Most founders understand the power of offering options to prospective employees when recruiting and retaining talent. It’s a great tool to align key employees with founders and investors on a long-term perspective for your startup, making sure everyone has an incentive upon exit. 

We often get asked when is the perfect time to put your EMI Scheme in place. The right time will be different depending on the revenue of your company, the number of current full-time employees and fundraising and hiring plans for the near future. 

Essentially, the right time is as soon as your company has either:

  • Gained traction;
  • Raised funds; or
  • Started scaling its team.

With more and more startups now offering options to key employees, those joining the team will probably want and expect options on top of an annual salary in order to benefit from long-term value creation. 

Why do you want a Low Strike Price (known also as the Exercise Price)?

When putting an EMI Scheme in place, HMRC will agree the Strike Price based on:

  • The price per share of the company’s previous funding round, or
  • The company’s financial status if there has not been a previous funding round involving the same share class as the option shares.

The lower the Strike Price, the easier it is for employees to exercise their share options and turn them into shares. This is because there will then be less income tax on the receipt of those shares, and employees will also enjoy the full benefits of an upside upon an exit event. 

At SeedLegals, we’ve created the first ever tool automating the valuation report based on your company's financials. In the majority of cases, when you offer options in a share class that has not previously been bought by investors (i.e. there has not been a prior market transaction for those shares), we are then able to achieve a 90%+ discount on the the price per share of your previous funding round.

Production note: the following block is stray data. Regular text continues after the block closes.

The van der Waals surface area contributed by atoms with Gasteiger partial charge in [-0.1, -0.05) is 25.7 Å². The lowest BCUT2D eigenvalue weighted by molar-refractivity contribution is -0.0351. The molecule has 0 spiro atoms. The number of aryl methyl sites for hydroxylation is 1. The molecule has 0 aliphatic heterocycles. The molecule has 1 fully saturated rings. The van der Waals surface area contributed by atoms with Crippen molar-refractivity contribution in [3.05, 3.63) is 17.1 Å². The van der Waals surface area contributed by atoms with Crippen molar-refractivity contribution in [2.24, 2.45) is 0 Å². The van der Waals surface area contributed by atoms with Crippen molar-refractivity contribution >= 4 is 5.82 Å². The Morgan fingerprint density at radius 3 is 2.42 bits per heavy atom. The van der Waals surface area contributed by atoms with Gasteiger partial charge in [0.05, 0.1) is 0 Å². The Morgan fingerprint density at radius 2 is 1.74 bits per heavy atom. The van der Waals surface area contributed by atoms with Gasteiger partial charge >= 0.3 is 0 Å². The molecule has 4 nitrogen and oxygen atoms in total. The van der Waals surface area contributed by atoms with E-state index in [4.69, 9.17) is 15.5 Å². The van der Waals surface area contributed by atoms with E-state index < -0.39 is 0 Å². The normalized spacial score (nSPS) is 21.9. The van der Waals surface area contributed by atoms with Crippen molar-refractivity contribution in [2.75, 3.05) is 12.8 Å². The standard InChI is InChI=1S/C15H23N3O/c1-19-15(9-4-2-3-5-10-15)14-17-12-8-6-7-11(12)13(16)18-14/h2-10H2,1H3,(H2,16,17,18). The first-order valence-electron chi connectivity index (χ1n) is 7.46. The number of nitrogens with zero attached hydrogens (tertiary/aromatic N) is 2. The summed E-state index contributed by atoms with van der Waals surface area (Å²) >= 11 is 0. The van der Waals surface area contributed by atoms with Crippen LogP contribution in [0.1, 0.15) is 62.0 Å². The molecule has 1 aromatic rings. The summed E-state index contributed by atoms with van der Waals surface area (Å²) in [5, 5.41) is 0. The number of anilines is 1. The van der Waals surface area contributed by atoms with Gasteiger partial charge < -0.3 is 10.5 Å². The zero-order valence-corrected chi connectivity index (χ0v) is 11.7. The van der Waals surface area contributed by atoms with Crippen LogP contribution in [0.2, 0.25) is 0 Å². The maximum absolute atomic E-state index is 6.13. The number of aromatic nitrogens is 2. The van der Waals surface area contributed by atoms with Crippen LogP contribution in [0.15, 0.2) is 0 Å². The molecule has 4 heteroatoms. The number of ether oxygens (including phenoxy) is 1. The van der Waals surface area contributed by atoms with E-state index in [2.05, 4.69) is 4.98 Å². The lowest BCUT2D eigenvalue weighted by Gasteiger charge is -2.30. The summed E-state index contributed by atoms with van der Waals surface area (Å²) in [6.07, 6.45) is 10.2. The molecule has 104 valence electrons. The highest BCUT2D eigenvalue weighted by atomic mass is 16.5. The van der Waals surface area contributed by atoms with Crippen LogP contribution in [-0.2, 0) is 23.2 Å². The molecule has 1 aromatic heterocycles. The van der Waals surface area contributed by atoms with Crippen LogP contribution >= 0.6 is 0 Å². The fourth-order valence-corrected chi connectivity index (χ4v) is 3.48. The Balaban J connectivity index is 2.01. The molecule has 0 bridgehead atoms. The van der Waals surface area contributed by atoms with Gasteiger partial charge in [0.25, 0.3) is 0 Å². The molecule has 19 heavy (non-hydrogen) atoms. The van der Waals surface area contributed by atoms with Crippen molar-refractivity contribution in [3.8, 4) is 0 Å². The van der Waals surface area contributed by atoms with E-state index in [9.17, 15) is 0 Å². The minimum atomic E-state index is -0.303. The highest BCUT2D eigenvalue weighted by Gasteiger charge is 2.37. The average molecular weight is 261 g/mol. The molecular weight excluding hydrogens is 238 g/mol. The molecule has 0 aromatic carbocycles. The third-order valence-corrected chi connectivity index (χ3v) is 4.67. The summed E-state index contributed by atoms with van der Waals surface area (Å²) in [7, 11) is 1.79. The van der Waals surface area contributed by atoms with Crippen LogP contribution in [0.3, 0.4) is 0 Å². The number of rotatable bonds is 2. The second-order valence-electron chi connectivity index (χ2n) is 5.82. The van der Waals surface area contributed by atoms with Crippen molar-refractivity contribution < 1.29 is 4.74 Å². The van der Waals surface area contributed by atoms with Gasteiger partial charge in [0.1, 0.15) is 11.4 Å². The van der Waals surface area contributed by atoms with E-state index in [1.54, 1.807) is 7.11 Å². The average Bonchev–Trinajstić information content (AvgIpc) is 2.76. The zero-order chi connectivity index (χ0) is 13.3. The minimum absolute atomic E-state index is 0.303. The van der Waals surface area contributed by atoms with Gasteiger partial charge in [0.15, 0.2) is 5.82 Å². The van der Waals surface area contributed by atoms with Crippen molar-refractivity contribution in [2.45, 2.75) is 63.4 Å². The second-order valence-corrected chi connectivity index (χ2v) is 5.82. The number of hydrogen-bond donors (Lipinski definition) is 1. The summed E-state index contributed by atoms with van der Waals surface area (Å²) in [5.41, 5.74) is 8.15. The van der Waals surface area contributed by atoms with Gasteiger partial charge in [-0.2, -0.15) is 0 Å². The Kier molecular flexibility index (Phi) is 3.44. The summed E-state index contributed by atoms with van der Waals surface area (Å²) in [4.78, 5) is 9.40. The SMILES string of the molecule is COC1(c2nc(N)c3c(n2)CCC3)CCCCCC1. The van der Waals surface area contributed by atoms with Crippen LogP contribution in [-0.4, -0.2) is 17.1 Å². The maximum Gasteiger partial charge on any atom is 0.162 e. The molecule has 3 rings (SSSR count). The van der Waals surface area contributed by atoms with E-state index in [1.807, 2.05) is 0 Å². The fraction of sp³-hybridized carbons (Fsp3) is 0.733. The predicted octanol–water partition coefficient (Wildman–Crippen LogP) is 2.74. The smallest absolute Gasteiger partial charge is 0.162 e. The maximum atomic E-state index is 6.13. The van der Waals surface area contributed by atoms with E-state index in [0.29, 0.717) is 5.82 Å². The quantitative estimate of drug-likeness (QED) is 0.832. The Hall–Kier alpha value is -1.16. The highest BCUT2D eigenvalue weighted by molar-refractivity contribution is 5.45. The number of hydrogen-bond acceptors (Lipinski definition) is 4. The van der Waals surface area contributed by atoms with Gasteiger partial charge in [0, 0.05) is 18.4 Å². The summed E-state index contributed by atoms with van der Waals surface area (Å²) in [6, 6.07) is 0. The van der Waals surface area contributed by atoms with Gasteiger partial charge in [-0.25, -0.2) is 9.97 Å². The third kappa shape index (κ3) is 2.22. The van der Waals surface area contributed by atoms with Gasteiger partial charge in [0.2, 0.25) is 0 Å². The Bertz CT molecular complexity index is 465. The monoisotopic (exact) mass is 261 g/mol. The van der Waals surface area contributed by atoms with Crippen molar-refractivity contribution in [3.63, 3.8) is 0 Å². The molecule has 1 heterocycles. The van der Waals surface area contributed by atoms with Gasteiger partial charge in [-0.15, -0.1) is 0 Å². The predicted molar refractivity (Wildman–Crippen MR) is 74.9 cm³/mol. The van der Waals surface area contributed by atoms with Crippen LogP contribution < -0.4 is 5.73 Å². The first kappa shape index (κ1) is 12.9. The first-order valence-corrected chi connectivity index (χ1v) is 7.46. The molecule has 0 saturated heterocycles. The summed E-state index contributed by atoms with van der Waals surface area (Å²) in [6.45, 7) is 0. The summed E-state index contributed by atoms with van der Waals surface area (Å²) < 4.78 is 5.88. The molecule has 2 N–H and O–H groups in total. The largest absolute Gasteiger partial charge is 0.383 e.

When would you do an EMI Scheme - Before your First or Second Round?

As said above, a lower Strike Price is more beneficial, and so the objective of the company is to aim to agree with HMRC as low a valuation as possible. Obviously, before a funding round (be that your first or second round), your reference valuation will likely be significantly lower than what the post-money valuation will be after you close your round.

Because of this, it would be beneficial to grant options and put the EMI Option Scheme in place well ahead of a funding round to benefit from the reduced valuation. 

Also, by creating your EMI Scheme and completing your EMI Valuation early on, before the company has raised funds or generated significant revenues, you can achieve a considerably higher discount. You'll then be able to grant equity to your employees at that discounted price for the next 90 days after the EMI valuation.

When would you do an EMI Scheme After your First or Second Round?

However, if you don’t have employees before your funding round and you’re only planning to hire people after getting funded, then you may as well wait until after your first round.  

But here is the catch, If you wait too long after your funding, your valuation will go up as you use the new in-coming funds to continue building traction. And so it will be harder to argue for a lower valuation with HMRC.

Naturally, we see a surge in employees being hired after a funding round. So when you have just closed your round, it’s probably the right time to set up an EMI Scheme before recruiting. In fact, our data shows that the average time between a round closing and an EMI Scheme being put in place is just 1 month and 21 days.  

How can I get started?

This was previously a long process but on SeedLegals you can get your option scheme set up and your HMRC valuation reviewed by a member of our team in as little as one day.

Putting an EMI Scheme in place was traditionally a complex, time-consuming process. At SeedLegals, we’re changing and dramatically improving this.

Set up your EMI Scheme with SeedLegals now by booking a call with one of our experts.

Did this answer your question?